1. #1
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    Default Using Multiple Frequencies

    We have two stations in our department, each with a separate radio frequency. We have being doing a few large scale mock command drills that involved both stations and our radio traffic is a mess. We are working on one channel only and between communications between sectors, sector leaders, and IC you can't get a word in edgewise! We have talked about using the two separate frequencies on scene, one for operations and one for command. The problem then is how to monitor? Does the IC and each sector leader need two radios on seperate channels so they can talk to all parties? Some of us have trouble working just one radio. I guess in short what I am asking is did anyone else have this issue before and how did you overcome the problem?
    Thanks in advance!

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    The first thing to look at is radio discipline. Only necessary radio comms especially if everyone is on one channel.

    If you go to 2 channels, I would not suggest separating command from ops. Put secondary units on the 2nd freq like staging, water supply, rehab, etc. Command will need to monitor the second channel, but shouldn't need to participate much on that channel.

    For reference, we usually only operate on a single channel, and will usually have 4 departments and 7-9 units on the first alarm. Dispatch is on the main channel and operations are on a separate tac channel.

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    Quote Originally Posted by jlracing18 View Post
    Does the IC and each sector leader need two radios on seperate channels so they can talk to all parties? Some of us have trouble working just one radio.
    Yes. That is exactly how it is done. If you have that much of a problem using one radio, I suggest training and practice.
    Even the burger-flippers at McDonald's probably have some McWackers.

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    We have truck-to-truck on one frequency and fireground ops on another. It means the guys on the inside won't be cut off by the 5th in Tender arriving at staging.

    Basically 1 frequency == 1 coordinated group. The guys doing the work only use one radio(frequency) while the guys that have to coordinate across groups (Ops, Sector leads, Driver/Operators.. whatever) need two.

    Monitoring and use multiple radios can be a PITA, but not one that can't be overcome by training and experience.
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    Good job for all those white hats - put two of them in the command post along with the IC - one can monitor each channel.

    As mentioned, radio discipline is a key. Try recording both channels during a drill (use a video camera if you have to), then go back and listen in a post-drill critique.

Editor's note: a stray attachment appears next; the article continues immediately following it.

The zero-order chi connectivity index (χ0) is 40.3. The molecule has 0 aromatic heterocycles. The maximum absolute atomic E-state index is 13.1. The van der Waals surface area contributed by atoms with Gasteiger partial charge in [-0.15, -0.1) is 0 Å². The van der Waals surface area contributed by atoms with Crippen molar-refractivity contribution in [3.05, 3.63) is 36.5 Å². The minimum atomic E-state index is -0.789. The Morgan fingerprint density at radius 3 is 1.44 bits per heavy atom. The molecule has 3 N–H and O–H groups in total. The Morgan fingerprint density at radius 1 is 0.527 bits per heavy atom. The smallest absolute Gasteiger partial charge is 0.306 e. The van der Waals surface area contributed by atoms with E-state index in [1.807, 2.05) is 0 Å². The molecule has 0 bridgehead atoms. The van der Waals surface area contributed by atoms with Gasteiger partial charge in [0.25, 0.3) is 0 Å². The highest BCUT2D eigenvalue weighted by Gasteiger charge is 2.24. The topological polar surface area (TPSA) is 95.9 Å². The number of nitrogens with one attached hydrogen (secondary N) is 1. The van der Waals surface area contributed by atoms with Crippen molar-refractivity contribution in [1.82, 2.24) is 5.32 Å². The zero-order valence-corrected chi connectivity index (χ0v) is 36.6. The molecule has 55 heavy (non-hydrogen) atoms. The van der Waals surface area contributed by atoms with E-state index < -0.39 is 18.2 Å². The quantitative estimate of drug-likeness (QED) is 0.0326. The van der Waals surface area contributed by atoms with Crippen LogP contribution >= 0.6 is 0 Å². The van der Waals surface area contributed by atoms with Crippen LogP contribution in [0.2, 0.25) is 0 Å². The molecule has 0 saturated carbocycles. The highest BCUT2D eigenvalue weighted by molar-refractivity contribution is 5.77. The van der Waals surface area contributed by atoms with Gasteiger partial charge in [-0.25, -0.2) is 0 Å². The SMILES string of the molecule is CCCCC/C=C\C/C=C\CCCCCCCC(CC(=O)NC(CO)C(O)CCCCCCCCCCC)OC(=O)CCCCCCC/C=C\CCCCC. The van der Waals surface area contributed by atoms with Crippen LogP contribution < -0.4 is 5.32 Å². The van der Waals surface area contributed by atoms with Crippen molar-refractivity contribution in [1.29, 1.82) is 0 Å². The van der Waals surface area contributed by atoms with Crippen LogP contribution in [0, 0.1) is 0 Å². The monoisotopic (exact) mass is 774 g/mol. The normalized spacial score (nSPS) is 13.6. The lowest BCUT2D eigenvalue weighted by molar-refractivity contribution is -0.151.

You may be surprised at how much unnecessary traffic there is. And as you listen outside the stressed environment of the drill, you may discover ways to communicate in a less verbose manner.

    Sometimes the problem is people who like to hear themselves talk on the radio.

    "Firefighter Snuffy of the Roof Sector to Incident Commander Jones. We've opened a 2 foot by 2 foot hole on the north side of the roof about 2 feet from the peak and opened up the ceiling below as well. The vent appears to be functioning properly. All members of the roof ventilation crew are now evacuating the roof area."

    "Roof to command. Roof vent is in place. We're coming down."
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    Thanks All.
    We have been working towards better communications on all members and it does take practice. I like the idea of recording the training session to review later as a group. I thought it was better to ask others out there what they do rather than assume what we do now is the best way.
    Thanks Again!

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    This is routinely how we do it.

    2 Channels. Dispatch and Fire Tac.

    Main Dispatch channel is used to communicate with Dispatch and incoming units.

    Fire Tac channel is used on scene by those operating on the fireground.

    Our "Fire Branch"... "operations".... Chief who is coordinating those operating on the fireground uses Fire Tac.

    The IC (at the command post, usually his SUV) monitors both channels on two different mobile radios. He coordinates incoming units, communicates with Dispatch on the main dispatch channel and solely deals with that "Fire Branch/Ops Chief" on Fire Tac.

    What is great is that those operating on the fireground are not hearing all the dispatch chatter and are solely focused on fireground. If there is a problem, all will hear it. One concern is that it is a simplex channel not monitored by dispatch; but if you are deep in a building you don't want to rely on a repeater receiving you....
    I am now a past chief and the views, opinions, and comments are mine and mine alone. I do not speak for any department or in any official capacity. Although, they would be smart to listen to me.